Almost forty years ago, we welcomed the internet with open arms. Little did we know, it would transform our world like never before. Today the internet has developed into a globally connected network that infiltrates every aspect of our daily lives. While it has undoubtedly left its mark on every profession, it has especially revolutionized the business world. Gone are the days of paper advertising, local customers, and physical workplaces. Businesses now exist in the virtual realm and have access to a plethora of global customers. Sales and business dealings span the international market, pulling in profits from all over the globe. However, such expansion does not come without a price. Having transcended national borders, internet businesses now face the dilemma of conventional jurisdictional rules. In an interconnected global market, internet disputes are a daily occurrence. Laws unquestionably apply within a nation's borders, but how can states regulate and govern a new, rapidly developing abstract world of the internet business before it becomes too powerful to control? 

There are several roadblocks that countries face in the path to exercising jurisdiction over internet disputes. In order to proceed, states must first locate the internet conduct in question and discern whether it has an "effect" on the nation. In addition, states must also have a legal framework in place that addresses such internet disputes. Yet, even if such legislation is in place, there is no escape from the possibility of conflicting laws. Cyberspace blurs the lines of geography and meshes nations together in an attempt to render law powerless. Nevertheless, several countries have taken steps to gain legal control over cyberspace. The US has endeavored to remedy this by granting its courts the ability to exercise jurisdiction over parties anywhere in the world, based solely on Internet contacts with the state. It has also implemented a wide variety of state and federal laws promoting cybersecurity.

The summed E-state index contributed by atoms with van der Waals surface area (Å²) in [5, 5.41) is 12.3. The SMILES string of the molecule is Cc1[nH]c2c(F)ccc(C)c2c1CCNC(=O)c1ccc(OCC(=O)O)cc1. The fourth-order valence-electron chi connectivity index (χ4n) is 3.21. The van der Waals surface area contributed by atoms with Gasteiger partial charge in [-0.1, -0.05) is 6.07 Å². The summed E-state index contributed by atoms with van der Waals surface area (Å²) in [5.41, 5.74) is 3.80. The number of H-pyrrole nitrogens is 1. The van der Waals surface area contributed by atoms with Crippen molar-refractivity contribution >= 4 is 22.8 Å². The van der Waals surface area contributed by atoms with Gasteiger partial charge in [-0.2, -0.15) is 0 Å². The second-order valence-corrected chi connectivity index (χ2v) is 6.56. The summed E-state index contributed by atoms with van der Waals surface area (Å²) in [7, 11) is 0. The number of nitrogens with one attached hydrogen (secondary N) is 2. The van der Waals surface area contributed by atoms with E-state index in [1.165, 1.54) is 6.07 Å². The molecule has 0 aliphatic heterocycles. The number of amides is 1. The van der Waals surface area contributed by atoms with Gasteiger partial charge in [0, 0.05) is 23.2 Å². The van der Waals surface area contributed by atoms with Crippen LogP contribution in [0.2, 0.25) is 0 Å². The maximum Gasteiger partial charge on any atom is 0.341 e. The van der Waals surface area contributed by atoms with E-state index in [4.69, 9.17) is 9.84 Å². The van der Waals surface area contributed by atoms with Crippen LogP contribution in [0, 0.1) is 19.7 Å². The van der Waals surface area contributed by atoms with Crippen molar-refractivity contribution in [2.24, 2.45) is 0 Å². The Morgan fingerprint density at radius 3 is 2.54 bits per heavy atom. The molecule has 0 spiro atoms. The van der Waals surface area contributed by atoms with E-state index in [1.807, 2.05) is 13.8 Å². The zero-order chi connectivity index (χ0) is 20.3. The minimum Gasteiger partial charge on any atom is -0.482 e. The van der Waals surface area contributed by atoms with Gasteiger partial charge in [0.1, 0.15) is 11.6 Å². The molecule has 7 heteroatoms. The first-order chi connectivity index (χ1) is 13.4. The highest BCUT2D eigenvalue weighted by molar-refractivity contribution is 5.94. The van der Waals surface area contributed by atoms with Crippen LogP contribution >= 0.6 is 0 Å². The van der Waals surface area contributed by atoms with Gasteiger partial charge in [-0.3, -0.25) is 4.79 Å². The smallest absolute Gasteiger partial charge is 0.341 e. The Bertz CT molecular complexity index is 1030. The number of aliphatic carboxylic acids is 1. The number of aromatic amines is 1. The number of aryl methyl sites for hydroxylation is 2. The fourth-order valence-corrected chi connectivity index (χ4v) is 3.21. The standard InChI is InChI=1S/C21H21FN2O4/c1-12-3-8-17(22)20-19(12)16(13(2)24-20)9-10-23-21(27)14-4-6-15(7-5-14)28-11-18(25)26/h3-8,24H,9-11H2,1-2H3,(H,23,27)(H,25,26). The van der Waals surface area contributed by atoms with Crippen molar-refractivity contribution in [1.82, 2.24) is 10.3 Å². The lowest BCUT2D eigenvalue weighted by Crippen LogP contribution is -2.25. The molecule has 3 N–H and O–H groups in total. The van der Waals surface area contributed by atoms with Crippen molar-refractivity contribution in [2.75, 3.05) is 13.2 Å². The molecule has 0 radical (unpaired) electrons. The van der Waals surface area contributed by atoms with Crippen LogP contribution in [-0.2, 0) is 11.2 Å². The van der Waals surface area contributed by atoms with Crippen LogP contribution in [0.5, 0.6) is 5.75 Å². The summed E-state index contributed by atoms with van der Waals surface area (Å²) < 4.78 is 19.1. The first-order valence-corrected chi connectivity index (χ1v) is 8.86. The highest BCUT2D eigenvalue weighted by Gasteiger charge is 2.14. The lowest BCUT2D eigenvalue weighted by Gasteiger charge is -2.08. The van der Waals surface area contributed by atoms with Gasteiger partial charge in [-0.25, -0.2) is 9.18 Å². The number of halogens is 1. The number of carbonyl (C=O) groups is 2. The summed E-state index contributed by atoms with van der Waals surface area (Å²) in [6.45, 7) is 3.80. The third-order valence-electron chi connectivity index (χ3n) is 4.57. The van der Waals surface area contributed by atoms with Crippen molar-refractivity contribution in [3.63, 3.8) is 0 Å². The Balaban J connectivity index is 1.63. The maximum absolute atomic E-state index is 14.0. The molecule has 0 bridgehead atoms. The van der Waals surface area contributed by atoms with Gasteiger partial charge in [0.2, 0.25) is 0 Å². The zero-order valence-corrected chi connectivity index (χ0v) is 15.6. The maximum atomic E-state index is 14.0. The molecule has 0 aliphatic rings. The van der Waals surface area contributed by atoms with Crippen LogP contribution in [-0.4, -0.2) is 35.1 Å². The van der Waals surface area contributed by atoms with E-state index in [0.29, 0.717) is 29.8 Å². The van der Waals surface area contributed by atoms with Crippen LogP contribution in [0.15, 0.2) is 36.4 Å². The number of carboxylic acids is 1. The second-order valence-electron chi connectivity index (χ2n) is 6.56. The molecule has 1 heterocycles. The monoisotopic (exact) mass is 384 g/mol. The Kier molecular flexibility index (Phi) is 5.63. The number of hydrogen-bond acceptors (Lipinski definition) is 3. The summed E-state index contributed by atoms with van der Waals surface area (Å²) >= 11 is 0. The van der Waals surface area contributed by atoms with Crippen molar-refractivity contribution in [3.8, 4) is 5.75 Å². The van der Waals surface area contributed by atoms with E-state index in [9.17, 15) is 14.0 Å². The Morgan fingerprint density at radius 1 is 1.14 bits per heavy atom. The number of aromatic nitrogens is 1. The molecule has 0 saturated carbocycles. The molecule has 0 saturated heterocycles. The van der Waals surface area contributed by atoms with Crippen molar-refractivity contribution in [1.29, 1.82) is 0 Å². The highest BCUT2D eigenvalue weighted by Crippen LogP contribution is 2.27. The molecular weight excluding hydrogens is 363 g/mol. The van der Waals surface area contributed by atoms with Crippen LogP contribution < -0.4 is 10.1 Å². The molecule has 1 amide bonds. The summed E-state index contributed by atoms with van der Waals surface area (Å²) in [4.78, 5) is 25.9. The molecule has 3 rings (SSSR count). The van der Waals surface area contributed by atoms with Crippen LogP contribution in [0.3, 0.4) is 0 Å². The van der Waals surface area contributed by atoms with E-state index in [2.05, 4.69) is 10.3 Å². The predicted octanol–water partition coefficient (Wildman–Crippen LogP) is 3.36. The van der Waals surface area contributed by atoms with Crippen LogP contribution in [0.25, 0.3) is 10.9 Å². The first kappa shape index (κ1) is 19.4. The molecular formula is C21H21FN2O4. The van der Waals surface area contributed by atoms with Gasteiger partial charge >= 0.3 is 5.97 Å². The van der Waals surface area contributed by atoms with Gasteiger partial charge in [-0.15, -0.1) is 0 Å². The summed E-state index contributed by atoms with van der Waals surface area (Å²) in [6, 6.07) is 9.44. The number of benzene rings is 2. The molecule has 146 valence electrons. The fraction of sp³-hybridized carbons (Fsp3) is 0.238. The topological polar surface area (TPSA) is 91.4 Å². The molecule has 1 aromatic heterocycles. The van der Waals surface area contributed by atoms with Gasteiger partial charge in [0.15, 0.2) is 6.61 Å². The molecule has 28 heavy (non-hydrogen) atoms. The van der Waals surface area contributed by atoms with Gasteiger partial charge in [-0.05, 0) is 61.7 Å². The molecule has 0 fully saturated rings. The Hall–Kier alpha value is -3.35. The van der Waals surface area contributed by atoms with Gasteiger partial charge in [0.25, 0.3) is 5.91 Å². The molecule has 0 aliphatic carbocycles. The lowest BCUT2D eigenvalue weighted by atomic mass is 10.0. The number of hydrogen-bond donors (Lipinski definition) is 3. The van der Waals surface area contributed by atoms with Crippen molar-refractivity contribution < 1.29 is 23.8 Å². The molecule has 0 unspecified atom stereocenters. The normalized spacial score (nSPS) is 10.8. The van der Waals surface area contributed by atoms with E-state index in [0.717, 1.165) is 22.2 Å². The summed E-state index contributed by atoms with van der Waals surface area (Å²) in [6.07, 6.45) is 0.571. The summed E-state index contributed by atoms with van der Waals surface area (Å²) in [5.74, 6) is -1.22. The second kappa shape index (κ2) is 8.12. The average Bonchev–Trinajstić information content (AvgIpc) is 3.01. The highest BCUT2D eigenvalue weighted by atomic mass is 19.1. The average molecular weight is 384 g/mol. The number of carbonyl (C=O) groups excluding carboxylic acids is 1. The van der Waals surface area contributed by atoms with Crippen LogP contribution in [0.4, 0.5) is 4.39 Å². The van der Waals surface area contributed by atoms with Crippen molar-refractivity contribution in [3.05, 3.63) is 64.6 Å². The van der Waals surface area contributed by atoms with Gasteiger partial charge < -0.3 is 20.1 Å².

Contributing to the effort is Egypt, the country has taken several steps to secure cyberspace, consequently reducing internet disputes caused by cyberattacks. It has replaced its outdated laws with new, modernized legislation that tackles cyber crimes. Under the Anti-Cyber and Information Technology Crimes Law (Law No. 175 of the year 2018), crimes committed through technology are harshly punished with hefty fines. Egypt also ratified Data Protection Law No. 15.,  a law that penalizes the sharing of data and regulates overseas data transfers according to international GDPR regulations.  By executing this law, Egypt is effectively shielding both domestic and foreign investors from data fraud. Through these efforts, Egypt is not only paving the road to a safe, integrated digital economy that is capable of taking the country to unprecedented economic heights but is also joining the world on its mission to bring law and order to the domain of the internet business.

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